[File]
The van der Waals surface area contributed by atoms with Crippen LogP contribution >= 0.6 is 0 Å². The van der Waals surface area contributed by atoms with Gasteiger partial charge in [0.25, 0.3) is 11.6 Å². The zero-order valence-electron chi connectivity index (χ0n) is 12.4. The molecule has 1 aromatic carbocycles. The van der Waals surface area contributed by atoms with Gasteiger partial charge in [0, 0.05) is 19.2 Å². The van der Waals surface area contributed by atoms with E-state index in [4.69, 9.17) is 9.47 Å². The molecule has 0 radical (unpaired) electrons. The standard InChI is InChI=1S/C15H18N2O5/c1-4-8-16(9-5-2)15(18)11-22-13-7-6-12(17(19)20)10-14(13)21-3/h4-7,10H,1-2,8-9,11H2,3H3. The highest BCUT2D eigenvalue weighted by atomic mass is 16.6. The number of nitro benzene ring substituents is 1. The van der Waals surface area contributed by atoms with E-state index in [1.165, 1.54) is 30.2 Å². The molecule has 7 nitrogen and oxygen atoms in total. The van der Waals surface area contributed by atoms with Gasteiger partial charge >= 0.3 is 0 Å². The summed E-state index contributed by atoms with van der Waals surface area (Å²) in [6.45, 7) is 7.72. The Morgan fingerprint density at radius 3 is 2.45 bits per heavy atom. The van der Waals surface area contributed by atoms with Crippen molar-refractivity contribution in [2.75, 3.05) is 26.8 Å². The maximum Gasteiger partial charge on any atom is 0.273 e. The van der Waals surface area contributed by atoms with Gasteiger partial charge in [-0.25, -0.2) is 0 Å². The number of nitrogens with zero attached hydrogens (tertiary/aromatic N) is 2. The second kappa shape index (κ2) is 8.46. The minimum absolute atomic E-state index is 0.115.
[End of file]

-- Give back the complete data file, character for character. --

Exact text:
The van der Waals surface area contributed by atoms with Crippen LogP contribution >= 0.6 is 0 Å². The van der Waals surface area contributed by atoms with Gasteiger partial charge in [0.25, 0.3) is 11.6 Å². The zero-order valence-electron chi connectivity index (χ0n) is 12.4. The molecule has 1 aromatic carbocycles. The van der Waals surface area contributed by atoms with Gasteiger partial charge in [0, 0.05) is 19.2 Å². The van der Waals surface area contributed by atoms with E-state index in [4.69, 9.17) is 9.47 Å². The molecule has 0 radical (unpaired) electrons. The standard InChI is InChI=1S/C15H18N2O5/c1-4-8-16(9-5-2)15(18)11-22-13-7-6-12(17(19)20)10-14(13)21-3/h4-7,10H,1-2,8-9,11H2,3H3. The highest BCUT2D eigenvalue weighted by atomic mass is 16.6. The number of nitro benzene ring substituents is 1. The van der Waals surface area contributed by atoms with E-state index in [1.165, 1.54) is 30.2 Å². The molecule has 7 nitrogen and oxygen atoms in total. The van der Waals surface area contributed by atoms with Gasteiger partial charge >= 0.3 is 0 Å². The summed E-state index contributed by atoms with van der Waals surface area (Å²) in [6.45, 7) is 7.72. The Morgan fingerprint density at radius 3 is 2.45 bits per heavy atom. The van der Waals surface area contributed by atoms with Crippen molar-refractivity contribution in [2.75, 3.05) is 26.8 Å². The maximum Gasteiger partial charge on any atom is 0.273 e. The van der Waals surface area contributed by atoms with Gasteiger partial charge in [-0.25, -0.2) is 0 Å². The number of nitrogens with zero attached hydrogens (tertiary/aromatic N) is 2. The second kappa shape index (κ2) is 8.46. The minimum absolute atomic E-state index is 0.115.